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Hospital Bed Design and Operation - Effect on Incidence of Low Back Injuries among Nursing Personnel.

Authors
Nestor-D
Source
Trends in Ergonomics/Human Factors V, Proceedings of the Annual International Industrial Ergonomics and Safety Conference, New Orleans, Louisiana, June 8-10, 1988 1988:729-740
Link
NIOSHTIC No.
00188600
Abstract
A pilot study was carried out to determine the effects of hospital bed height cycle time and bed height control location upon the incidence rates of low back injury (LBI) among nursing personnel at three hospitals. These hospitals included facility-A, a Veterans Administration (VA) medical center having 66 acute care beds, 126 extended care beds, and an average of 184 full time equivalent (FTE) nursing service employees; facility-B, a VA medical center having 216 acute care beds, no extended care beds, and an average of 146 FTE nursing service employees; and facility-C, a state operated medical center having 452 acute care beds, no extended care beds, and an average of 803 FET nursing service employees. Annual LBI incidence rates for the years 1984 through 1986 for each hospital and for their medical/surgical and psychiatric wards were determined by calculating the rate of LBI in nursing service per 100 FET hospital nursing service employees and the rate of LBI on nursing ward per 100 FTE ward nursing employees, respectively. The ratio of incidence rate in a ward to incidence rate in a hospital was utilized as the dependent variable for analyses, whereas bed height high/low cycle times (BHCT) and locations of bed controls were used as independent variables. Facility-A, with an average BHCT of 38 seconds and controls located at the foot of the bed, showed the highest LBI incidence ratio, 2.3, in regard to both independent variables. Suggested guidelines were given for hospital bed design and control location. The author concludes that a hospital bed with a BHCT of approximately 20 seconds and controls located on the bed side frame or siderail may be most useful for encouraging nursing personnel to make proper use of hospital bed design and control characteristics.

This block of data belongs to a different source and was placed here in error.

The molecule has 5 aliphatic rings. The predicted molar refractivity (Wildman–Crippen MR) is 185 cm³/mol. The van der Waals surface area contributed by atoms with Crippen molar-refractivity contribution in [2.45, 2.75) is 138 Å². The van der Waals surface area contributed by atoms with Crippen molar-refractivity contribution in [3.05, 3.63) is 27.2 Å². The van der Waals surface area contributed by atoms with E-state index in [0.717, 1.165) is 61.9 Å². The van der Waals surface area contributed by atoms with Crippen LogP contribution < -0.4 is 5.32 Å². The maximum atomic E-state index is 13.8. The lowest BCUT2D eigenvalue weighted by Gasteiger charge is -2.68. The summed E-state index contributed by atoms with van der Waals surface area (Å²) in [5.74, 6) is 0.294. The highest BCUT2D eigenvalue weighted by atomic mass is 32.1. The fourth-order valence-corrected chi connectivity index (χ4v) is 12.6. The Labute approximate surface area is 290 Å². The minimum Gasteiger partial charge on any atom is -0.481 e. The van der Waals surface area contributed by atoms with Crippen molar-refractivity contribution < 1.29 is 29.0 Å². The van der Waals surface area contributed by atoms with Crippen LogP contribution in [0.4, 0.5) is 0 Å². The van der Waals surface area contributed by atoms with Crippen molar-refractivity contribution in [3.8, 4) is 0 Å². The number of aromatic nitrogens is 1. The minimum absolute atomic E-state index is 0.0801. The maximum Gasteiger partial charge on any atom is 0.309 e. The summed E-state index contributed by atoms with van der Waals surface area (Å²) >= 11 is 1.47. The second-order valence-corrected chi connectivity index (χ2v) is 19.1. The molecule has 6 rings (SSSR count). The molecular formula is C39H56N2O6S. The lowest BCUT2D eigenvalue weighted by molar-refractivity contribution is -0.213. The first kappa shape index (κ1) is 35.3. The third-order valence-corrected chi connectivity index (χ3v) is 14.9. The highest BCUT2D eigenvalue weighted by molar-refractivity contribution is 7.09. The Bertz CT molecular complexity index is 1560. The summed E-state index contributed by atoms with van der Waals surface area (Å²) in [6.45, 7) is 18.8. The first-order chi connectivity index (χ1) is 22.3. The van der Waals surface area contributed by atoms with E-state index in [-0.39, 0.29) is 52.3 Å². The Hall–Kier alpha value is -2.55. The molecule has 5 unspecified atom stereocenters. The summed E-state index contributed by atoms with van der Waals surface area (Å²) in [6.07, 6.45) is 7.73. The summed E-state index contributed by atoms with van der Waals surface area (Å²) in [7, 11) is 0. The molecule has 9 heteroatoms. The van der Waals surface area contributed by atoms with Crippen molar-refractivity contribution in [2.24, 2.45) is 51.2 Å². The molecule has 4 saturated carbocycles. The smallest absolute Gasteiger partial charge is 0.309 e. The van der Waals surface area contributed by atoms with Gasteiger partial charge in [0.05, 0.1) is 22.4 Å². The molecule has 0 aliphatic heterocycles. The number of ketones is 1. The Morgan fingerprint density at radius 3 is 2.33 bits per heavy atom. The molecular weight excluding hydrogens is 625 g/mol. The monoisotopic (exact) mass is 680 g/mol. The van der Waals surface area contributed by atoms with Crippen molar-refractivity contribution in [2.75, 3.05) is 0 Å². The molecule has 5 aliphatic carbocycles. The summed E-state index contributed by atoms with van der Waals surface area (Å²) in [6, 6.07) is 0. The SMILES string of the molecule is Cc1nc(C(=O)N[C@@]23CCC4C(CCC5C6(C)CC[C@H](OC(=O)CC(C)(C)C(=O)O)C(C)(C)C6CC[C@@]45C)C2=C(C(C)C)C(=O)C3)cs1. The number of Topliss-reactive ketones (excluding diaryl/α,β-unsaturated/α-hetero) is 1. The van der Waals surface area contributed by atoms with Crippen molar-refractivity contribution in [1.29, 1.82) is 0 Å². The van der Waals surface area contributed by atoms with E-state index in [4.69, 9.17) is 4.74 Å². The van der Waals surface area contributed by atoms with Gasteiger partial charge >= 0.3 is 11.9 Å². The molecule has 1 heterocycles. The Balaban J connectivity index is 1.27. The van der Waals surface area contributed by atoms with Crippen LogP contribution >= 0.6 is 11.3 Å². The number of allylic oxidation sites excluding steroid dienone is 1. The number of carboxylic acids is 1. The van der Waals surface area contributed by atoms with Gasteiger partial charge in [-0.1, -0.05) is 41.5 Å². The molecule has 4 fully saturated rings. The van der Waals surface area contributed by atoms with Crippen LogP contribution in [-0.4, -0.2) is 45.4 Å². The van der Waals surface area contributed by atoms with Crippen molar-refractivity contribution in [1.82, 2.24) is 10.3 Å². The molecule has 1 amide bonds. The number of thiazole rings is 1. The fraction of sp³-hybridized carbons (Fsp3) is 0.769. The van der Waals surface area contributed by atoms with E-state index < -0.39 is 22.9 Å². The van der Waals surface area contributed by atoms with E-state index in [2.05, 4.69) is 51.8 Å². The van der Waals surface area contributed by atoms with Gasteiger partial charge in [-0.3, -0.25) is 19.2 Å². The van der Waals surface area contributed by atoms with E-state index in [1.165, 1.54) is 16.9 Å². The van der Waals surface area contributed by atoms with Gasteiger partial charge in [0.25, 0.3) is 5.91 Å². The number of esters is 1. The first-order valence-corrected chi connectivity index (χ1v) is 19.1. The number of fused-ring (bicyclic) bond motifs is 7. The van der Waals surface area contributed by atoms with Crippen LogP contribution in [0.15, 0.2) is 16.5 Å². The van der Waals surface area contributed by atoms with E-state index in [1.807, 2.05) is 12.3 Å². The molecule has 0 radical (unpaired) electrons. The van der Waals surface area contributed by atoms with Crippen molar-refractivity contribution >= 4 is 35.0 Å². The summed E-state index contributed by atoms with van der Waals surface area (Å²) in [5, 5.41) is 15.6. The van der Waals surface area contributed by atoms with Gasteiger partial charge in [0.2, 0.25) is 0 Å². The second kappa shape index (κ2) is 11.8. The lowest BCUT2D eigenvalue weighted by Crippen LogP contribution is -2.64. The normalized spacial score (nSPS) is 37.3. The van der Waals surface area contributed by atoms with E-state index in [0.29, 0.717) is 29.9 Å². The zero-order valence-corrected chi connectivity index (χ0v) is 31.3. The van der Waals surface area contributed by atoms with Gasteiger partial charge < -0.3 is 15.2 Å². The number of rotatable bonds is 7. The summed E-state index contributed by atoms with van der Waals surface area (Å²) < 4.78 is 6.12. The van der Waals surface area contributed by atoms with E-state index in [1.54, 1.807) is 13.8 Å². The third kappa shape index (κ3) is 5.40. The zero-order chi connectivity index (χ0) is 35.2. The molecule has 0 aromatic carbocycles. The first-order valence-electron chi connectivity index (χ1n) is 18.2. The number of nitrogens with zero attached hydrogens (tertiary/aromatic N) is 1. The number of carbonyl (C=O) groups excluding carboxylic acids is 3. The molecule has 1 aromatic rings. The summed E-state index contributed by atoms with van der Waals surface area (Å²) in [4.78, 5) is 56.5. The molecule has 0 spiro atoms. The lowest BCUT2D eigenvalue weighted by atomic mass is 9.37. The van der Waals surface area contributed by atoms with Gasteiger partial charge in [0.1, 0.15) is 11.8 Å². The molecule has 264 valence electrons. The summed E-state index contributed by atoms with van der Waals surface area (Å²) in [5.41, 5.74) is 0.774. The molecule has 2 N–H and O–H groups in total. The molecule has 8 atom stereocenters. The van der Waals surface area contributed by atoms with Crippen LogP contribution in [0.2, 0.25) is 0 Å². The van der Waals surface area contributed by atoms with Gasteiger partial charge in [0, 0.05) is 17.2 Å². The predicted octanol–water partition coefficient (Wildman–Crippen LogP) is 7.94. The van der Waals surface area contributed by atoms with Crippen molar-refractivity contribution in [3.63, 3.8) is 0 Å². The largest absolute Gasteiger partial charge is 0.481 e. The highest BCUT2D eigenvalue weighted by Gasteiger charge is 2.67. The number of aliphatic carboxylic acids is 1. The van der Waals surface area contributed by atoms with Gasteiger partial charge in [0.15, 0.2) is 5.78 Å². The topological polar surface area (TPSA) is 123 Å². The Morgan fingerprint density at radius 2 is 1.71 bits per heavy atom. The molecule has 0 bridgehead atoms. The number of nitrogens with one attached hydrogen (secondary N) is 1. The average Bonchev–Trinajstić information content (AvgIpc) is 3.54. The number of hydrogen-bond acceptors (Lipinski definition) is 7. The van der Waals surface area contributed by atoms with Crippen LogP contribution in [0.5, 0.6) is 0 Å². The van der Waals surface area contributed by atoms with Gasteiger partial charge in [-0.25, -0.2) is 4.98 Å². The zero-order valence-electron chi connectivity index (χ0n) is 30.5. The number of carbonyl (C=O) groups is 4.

Keywords
Nurses; Health-care-personnel; Hospital-equipment; Back-injuries; Health-care-facilities; Ergonomics; Accident-rates; Occupational-accidents; Occupational-hazards;
Publication Date
19880101
Document Type
Conference/Symposia Proceedings;
Editors
Aghazadeh-F;
Fiscal Year
1988
NTIS Accession No.
NTIS Price
Source Name
Trends in Ergonomics/Human Factors V, Proceedings of the Annual International Industrial Ergonomics and Safety Conference, New Orleans, Louisiana, June 8-10, 1988
State
LA;
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